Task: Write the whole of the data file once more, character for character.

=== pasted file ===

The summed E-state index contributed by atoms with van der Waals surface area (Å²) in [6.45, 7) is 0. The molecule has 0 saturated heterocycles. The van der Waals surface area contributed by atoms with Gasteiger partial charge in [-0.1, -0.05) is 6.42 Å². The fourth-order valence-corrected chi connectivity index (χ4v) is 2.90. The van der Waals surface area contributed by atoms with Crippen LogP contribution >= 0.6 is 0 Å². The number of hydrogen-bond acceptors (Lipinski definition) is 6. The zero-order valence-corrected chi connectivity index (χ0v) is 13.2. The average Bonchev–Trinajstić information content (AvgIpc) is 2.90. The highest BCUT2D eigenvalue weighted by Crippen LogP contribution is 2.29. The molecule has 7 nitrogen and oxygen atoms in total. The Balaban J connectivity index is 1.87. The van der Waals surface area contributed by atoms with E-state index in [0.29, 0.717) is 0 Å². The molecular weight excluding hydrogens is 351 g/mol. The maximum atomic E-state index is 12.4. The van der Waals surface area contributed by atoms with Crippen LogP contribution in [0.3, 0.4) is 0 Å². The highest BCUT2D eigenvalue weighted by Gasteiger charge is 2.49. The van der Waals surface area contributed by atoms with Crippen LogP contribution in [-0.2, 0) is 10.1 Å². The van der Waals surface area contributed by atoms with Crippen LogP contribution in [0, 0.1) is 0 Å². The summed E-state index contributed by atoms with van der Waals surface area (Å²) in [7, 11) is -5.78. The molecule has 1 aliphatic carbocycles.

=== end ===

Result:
The summed E-state index contributed by atoms with van der Waals surface area (Å²) in [6.45, 7) is 0. The molecule has 0 saturated heterocycles. The van der Waals surface area contributed by atoms with Gasteiger partial charge in [-0.1, -0.05) is 6.42 Å². The fourth-order valence-corrected chi connectivity index (χ4v) is 2.90. The van der Waals surface area contributed by atoms with Crippen LogP contribution >= 0.6 is 0 Å². The number of hydrogen-bond acceptors (Lipinski definition) is 6. The zero-order valence-corrected chi connectivity index (χ0v) is 13.2. The average Bonchev–Trinajstić information content (AvgIpc) is 2.90. The highest BCUT2D eigenvalue weighted by Crippen LogP contribution is 2.29. The molecule has 7 nitrogen and oxygen atoms in total. The Balaban J connectivity index is 1.87. The van der Waals surface area contributed by atoms with E-state index in [0.29, 0.717) is 0 Å². The molecular weight excluding hydrogens is 351 g/mol. The maximum atomic E-state index is 12.4. The van der Waals surface area contributed by atoms with Crippen LogP contribution in [0.3, 0.4) is 0 Å². The highest BCUT2D eigenvalue weighted by Gasteiger charge is 2.49. The van der Waals surface area contributed by atoms with Crippen LogP contribution in [-0.2, 0) is 10.1 Å². The van der Waals surface area contributed by atoms with Crippen LogP contribution in [0, 0.1) is 0 Å². The summed E-state index contributed by atoms with van der Waals surface area (Å²) in [7, 11) is -5.78. The molecule has 1 aliphatic carbocycles.